Dwellingup, WA

Peter Quilty — 18 January 2017

From the mid-80s to the early noughties, it was my annual ritual to fly over to Perth for some much needed R&R. A friend and fellow journalist John Weir was based in WA’s capital, and he was always my local guide.

A couple of single blokes at the time, initially the quasi-holiday involved taking in a few of Perth’s popular sights, attending a thoroughbred race meeting or two and – dare I admit – hitting the nightlife strip of Northbridge. Well, so much for the R&R!

But I did come up for air on one occasion, contemplating writing a memoir while unwinding in a secluded eco lodge in idyllic Margaret River, south-west of Perth.

Eventually Weiry hung up his writing pad and pen, and ventured into the hotel industry, becoming part-owner of a couple of local pubs as well as the owner of a tavern in Northbridge – oh, the irony!

I was best man at his wedding, much to the chagrin of his Sandgroper mates, and speaking of weddings, there was a touch more finesse to the Perth trips after I also married, in 1995. Boat cruises up and down the majestic Swan River, meeting the quokkas on Rottnest Island, long lunches at Hillarys Boat Harbour on the Indian Ocean and fine dining at Coco’s Restaurant in South Perth became the more regular occurrences.

But now there’s another chapter in my WA travel chronicle, albeit under rather different circumstances.

A recent hit and run mission to WA to review two camper trailers manufactured in Perth led me to the quaint township of Dwellingup, around 110km south of Perth.

CTA tested a Camprite Campers TX6 MKII, followed by a Follow Me Campers Pentecost at Lane Poole Reserve’s Nanga Mill camping ground, 6km south of Dwellingup.

Energetic CTA photographer Nathan Jacobs and I set out from our digs in downtown Perth along the Kwinana Highway – around 70km of direct, if not rivetingly scenic, travel, bypassing Mandurah before branching off to Pinjarra and on to Dwellingup, which certainly compensated in the aesthetic stakes.

Even passing rapidly through Pinjarra was a trip down memory lane. As a horse-racing aficionado, it evoked flashbacks of the last time I’d visited this town, almost 30 years earlier with Weiry, to attend the Pinjarra Cup.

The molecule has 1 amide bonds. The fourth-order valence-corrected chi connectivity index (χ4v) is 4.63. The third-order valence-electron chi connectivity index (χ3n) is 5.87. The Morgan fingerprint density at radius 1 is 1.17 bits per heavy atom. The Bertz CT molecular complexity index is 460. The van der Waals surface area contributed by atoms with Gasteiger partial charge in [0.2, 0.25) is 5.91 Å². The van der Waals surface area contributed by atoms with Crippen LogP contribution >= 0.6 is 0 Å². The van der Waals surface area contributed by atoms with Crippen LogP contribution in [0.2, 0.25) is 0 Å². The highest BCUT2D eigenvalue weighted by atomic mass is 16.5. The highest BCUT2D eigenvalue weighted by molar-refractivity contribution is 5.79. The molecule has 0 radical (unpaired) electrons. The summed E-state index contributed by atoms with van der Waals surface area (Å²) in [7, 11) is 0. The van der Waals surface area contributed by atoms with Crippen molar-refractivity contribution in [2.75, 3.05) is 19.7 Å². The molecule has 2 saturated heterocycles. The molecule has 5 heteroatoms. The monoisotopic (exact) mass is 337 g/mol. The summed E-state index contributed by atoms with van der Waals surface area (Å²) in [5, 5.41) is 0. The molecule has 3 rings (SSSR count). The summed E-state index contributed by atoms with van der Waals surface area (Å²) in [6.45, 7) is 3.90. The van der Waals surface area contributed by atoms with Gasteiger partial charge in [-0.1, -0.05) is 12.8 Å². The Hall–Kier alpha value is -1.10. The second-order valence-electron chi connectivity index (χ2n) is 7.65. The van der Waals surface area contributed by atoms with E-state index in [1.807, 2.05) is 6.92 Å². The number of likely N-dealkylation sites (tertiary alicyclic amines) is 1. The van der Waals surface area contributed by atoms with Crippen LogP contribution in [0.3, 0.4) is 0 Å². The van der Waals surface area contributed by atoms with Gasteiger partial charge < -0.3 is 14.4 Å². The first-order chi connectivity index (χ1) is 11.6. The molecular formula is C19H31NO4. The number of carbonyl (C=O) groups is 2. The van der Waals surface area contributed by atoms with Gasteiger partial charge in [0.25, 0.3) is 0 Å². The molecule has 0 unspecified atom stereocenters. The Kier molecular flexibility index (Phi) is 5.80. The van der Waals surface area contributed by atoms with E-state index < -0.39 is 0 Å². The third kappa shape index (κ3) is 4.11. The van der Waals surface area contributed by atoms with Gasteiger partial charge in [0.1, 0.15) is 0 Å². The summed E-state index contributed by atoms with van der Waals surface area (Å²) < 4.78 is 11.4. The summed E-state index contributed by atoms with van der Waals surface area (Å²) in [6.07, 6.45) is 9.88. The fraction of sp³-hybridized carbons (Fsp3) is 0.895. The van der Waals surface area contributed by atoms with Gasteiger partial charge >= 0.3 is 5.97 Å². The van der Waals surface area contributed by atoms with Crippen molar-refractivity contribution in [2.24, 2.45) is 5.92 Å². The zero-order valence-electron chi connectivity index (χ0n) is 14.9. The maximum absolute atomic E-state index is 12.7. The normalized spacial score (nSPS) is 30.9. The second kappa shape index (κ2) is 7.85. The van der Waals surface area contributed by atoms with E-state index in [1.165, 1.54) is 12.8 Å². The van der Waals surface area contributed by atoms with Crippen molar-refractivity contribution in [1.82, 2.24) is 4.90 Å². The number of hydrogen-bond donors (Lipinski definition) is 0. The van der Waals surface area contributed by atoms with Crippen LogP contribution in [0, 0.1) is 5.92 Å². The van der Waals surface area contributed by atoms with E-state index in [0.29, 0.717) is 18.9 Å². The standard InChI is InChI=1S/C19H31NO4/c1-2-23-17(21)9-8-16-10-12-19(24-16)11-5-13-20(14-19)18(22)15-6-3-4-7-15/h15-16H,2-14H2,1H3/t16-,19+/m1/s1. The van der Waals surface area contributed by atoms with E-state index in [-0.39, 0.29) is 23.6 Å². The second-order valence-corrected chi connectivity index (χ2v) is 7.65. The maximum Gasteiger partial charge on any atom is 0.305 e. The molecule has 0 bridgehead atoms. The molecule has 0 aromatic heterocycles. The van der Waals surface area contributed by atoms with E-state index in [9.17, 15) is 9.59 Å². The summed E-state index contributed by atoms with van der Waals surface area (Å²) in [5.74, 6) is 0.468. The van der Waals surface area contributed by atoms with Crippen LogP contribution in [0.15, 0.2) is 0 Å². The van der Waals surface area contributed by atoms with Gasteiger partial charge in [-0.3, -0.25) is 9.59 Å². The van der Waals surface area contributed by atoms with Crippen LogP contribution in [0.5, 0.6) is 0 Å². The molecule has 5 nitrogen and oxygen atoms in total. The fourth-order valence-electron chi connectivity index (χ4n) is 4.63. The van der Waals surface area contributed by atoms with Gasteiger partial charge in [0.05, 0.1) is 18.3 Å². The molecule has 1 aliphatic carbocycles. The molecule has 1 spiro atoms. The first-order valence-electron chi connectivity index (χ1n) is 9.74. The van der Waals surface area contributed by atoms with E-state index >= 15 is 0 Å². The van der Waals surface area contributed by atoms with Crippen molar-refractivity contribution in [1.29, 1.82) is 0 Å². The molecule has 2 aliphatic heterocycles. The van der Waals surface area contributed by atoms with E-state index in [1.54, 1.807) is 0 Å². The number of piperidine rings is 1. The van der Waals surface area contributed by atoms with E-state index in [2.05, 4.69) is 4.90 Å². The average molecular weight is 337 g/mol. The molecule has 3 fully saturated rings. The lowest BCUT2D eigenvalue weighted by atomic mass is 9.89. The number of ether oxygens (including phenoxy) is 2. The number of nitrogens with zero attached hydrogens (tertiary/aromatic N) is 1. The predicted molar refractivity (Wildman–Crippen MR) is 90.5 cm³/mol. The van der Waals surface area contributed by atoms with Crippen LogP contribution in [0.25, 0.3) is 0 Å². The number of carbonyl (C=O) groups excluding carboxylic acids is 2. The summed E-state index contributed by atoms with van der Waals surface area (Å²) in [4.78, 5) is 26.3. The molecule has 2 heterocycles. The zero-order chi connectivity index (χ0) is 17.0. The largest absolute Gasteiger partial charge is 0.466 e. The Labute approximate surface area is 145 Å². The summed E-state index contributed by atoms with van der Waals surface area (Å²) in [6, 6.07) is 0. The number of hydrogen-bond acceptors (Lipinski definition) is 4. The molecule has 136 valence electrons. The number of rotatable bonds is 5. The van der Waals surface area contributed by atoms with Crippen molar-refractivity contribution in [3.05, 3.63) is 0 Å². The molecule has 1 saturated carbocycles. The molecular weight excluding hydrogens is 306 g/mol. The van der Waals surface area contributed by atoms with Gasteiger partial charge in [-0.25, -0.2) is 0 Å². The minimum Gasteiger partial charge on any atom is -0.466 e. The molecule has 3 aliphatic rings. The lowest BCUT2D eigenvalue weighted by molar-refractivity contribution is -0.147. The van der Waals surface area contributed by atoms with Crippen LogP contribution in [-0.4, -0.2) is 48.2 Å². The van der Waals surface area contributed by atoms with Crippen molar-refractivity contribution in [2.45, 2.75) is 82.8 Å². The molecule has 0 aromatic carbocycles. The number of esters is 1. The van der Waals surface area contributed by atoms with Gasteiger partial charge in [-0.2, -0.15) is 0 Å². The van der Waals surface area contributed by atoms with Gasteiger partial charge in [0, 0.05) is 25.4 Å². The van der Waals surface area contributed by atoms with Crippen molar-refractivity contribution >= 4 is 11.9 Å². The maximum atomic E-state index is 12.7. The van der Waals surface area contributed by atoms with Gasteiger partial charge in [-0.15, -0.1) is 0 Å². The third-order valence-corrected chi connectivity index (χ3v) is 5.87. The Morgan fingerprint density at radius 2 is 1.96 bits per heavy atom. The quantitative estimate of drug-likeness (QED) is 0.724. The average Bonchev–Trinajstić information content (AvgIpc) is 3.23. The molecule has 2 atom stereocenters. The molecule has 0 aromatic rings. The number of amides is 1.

The historic township of Pinjarra, one of WA’s earliest settled localities, is also home to some of the region’s finest heritage buildings as well as the meandering natural beauty of the Murray River.

But I’m certain Dwellingup and the surrounding hills have created a new reminiscence – it’s difficult not to feel immediately nostalgic about a place where people can connect with nature.

The area’s forested hills also offer an exciting range of walking, mountain bike and 4WD trails, as well as easy access to the Bibbulmun Track and Munda Biddi.

The Bibbulmun Track is one of the world’s greatest walking trails. Stretching 1000km between Kalamunda and Albany, it traverses a range of landscapes from tall forests to the rugged southern coastline. And the Munda Biddi Trail extends more than 1000km from the Perth Hills to Albany. It boasts a range of purpose-built cycling trails, unrivalled by any other long-distance cycle trail in the world.

Dwellingup is close to the pristine beauty of Lane Poole Reserve, which offers some of the best camping and caravan experiences in the Shire of Murray, at the centre of the Peel Region. Thousands of visitors each year are drawn to its picturesque jarrah forest to picnic, camp, walk, canoe, cycle or simply relax. The winding waterways of this region’s Murray River are a focus for water-based fun and adventure, while walkers and mountain bikers can find trails of varying length and difficulty. Excellent campgrounds cater for groups in caravans, camper trailers or tents.